A Dunedin investor among those fighting for a payout from the Forestlands group says a bid to place the companies in liquidation does not go far enough.
The Financial Markets Authority said in a statement yesterday it had applied to the High Court at Nelson to place the Forestlands companies numbered 2-20 into liquidation.
An initial hearing was scheduled for Thursday, but would be opposed by the companies' representative, it was confirmed yesterday.
The FMA's application covered 18 companies associated with specific forestry blocks, all part of the group headed by director Rowan Kearns, but not parent company Forestlands NZ Ltd or Forestlands Marketing.
Liquidation was sought because "the FMA ... has no confidence in the director to manage the relevant interests appropriately'' between the various parties, the FMA said.
The FMA began investigating in March last year, following complaints from investors about the sudden sale of Forestlands' assets, and the Serious Fraud Office was later called in to examine "some matters'' which have not been disclosed.
Both probes were continuing despite the liquidation proceedings, and more than 4000 investors - including hundreds in Otago and Southland - were still waiting for a promised payout formula to distribute $18million in sales proceeds.
Yesterday, Dunedin man Ewen McDonald, who invested about $16,000, said the bid to place the companies in liquidation offered "some hope'' to shareholders, but did not go far enough.
Liquidation proceedings should include the group's parent company, and should have begun sooner, he believed.
"I, like many fellow 'B' class shareholders, find it difficult to understand why it has taken nearly 18 months for this thing to progress to this level.
"Surely to goodness, if they suspect something untoward has been evident within the Forestlands group of companies, then they must have a good idea by now.''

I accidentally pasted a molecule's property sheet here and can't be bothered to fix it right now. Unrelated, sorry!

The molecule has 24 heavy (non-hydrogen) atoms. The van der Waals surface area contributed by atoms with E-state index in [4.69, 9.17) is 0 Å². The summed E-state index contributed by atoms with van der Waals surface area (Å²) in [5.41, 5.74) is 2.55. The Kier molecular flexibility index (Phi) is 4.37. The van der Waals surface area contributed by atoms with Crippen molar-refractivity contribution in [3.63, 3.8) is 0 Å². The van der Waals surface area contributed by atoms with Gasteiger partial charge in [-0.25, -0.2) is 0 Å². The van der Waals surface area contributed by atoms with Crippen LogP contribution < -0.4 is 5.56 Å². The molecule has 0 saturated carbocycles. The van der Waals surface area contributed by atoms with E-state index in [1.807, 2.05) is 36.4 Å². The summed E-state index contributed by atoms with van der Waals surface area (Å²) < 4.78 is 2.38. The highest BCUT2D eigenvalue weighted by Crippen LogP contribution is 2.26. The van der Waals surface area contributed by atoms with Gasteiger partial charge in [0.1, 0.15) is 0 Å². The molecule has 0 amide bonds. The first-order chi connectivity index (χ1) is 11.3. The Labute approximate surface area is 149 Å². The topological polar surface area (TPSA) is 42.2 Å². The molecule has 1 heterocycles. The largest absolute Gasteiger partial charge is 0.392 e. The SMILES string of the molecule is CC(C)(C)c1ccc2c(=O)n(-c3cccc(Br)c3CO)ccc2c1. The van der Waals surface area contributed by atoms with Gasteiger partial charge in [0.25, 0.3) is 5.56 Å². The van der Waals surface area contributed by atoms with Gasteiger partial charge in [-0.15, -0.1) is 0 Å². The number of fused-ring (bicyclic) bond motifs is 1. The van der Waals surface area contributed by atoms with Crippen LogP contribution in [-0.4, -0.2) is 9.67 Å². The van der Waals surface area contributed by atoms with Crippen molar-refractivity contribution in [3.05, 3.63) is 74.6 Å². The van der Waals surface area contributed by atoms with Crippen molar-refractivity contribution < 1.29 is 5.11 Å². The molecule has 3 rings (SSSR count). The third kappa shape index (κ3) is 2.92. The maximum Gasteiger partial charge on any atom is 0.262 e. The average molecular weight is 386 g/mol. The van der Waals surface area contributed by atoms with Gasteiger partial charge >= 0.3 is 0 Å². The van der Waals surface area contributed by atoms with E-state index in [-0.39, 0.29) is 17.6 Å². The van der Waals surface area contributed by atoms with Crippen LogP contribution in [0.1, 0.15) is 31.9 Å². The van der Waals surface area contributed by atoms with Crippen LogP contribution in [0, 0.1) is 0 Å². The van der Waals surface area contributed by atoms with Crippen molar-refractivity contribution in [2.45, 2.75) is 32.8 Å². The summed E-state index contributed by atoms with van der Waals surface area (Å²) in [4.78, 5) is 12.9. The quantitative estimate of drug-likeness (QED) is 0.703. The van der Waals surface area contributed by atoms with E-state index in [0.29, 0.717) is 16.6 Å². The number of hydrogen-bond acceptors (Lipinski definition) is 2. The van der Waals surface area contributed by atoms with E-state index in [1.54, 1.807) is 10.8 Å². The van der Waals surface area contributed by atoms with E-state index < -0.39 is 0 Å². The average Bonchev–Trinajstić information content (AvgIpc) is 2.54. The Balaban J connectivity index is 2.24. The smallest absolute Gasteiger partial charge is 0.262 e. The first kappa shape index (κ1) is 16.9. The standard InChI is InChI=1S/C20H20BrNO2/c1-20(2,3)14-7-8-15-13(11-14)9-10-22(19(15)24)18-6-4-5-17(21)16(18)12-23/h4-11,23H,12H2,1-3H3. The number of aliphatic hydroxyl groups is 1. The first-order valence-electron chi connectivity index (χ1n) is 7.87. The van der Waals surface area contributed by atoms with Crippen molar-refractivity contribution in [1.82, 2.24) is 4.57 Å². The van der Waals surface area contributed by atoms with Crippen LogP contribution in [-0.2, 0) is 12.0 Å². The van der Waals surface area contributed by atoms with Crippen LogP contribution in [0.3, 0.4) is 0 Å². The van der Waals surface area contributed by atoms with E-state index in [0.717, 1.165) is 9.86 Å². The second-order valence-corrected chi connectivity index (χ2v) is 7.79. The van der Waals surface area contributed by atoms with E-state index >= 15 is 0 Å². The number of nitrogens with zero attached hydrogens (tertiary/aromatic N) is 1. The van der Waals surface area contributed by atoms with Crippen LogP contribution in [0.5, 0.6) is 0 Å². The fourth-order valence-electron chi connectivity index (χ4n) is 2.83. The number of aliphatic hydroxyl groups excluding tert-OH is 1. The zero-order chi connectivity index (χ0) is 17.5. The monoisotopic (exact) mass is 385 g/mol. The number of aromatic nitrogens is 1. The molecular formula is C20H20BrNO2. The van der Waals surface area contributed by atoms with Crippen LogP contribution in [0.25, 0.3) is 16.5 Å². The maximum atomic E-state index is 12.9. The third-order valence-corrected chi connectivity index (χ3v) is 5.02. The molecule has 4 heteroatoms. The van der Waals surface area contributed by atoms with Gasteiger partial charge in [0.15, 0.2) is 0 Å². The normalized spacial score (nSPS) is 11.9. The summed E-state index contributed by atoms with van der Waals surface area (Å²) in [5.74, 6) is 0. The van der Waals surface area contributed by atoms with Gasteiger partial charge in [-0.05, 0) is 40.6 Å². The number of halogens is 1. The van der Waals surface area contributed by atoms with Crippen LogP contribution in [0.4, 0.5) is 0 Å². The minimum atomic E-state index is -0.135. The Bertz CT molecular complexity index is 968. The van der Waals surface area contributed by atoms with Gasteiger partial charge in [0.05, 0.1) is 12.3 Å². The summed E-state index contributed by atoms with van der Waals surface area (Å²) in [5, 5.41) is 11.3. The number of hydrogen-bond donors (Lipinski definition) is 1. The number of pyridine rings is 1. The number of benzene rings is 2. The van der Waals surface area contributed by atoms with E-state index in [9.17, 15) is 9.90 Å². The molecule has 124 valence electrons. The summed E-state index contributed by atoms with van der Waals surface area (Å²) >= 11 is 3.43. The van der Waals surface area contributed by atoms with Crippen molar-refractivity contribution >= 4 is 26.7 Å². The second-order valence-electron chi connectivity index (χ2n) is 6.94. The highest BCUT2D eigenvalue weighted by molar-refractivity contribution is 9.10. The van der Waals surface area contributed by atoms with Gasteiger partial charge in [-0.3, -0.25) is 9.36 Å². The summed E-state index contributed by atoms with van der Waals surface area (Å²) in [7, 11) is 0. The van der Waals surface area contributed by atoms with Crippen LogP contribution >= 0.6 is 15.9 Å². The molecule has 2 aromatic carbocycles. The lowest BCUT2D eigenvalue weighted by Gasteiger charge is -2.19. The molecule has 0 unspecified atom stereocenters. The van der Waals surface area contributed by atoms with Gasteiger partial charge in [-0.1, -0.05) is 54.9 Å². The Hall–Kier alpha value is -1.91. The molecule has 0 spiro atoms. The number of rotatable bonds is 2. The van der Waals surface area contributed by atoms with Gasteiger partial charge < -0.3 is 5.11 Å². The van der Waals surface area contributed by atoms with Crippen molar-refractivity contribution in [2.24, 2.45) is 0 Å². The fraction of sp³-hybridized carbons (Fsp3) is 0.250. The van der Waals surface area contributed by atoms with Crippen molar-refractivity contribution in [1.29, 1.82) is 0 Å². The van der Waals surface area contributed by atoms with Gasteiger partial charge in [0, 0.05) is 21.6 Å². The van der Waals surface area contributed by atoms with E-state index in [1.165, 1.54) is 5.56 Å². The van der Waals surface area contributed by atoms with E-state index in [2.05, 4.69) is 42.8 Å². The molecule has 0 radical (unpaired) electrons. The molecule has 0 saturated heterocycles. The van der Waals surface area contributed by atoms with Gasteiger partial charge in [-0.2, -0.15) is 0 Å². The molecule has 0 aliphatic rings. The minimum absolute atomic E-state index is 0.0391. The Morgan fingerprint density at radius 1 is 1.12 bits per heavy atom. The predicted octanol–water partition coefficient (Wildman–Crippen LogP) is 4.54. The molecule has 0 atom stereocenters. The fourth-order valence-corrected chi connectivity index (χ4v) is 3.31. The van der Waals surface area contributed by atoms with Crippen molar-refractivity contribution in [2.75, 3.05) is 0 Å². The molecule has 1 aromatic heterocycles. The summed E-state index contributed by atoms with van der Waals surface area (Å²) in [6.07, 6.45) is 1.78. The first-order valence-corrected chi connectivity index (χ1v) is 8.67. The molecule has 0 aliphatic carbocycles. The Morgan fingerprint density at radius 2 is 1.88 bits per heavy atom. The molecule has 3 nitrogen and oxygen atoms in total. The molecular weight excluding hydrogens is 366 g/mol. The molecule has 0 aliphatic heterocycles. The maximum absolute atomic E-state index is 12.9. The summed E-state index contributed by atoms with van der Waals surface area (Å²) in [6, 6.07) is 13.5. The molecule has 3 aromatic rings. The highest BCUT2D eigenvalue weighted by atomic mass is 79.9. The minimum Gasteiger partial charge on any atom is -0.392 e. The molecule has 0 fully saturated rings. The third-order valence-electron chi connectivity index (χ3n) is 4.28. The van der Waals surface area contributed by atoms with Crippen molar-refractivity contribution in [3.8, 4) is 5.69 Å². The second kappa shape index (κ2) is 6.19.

Despite that, he was pleased to see ``there may be some clarity coming'' for shareholders, even if any payout was not what had been hoped.
"There is a distinct air of despondency from a few of the investors, some of whom have openly stated they don't expect to ever get paid out.''
But he remained concerned Inland Revenue was at the head of the queue, collecting taxes and penalty fees it was owed while other creditors waited.
A High Court ruling, also released yesterday, allowed 10 of the Forestlands companies to use proceeds from the earlier sale of assets to pay $1.64million in taxes and interest owed, to avoid $157,136 in penalty fees.
The sales proceeds had been placed in a trust account following the FMA's intervention, to be distributed once Mr Kearns' advisers devised the formula for distribution to shareholders.
That had not happened, despite suggestions from Mr Kearns last December it would be ready by the end of January.
Yesterday, Mr Kearns, in a statement through law firm Anthony Harper, said the liquidation application would be opposed.
He had already instructed advisory company KordaMentha to undertake work, including preparing a framework for distributions to shareholders, which would be ``no different to what a liquidator would assess''.
Costs incurred by KordaMentha were being covered by Mr Kearns, but risked being duplicated by the appointment of a liquidator, he said.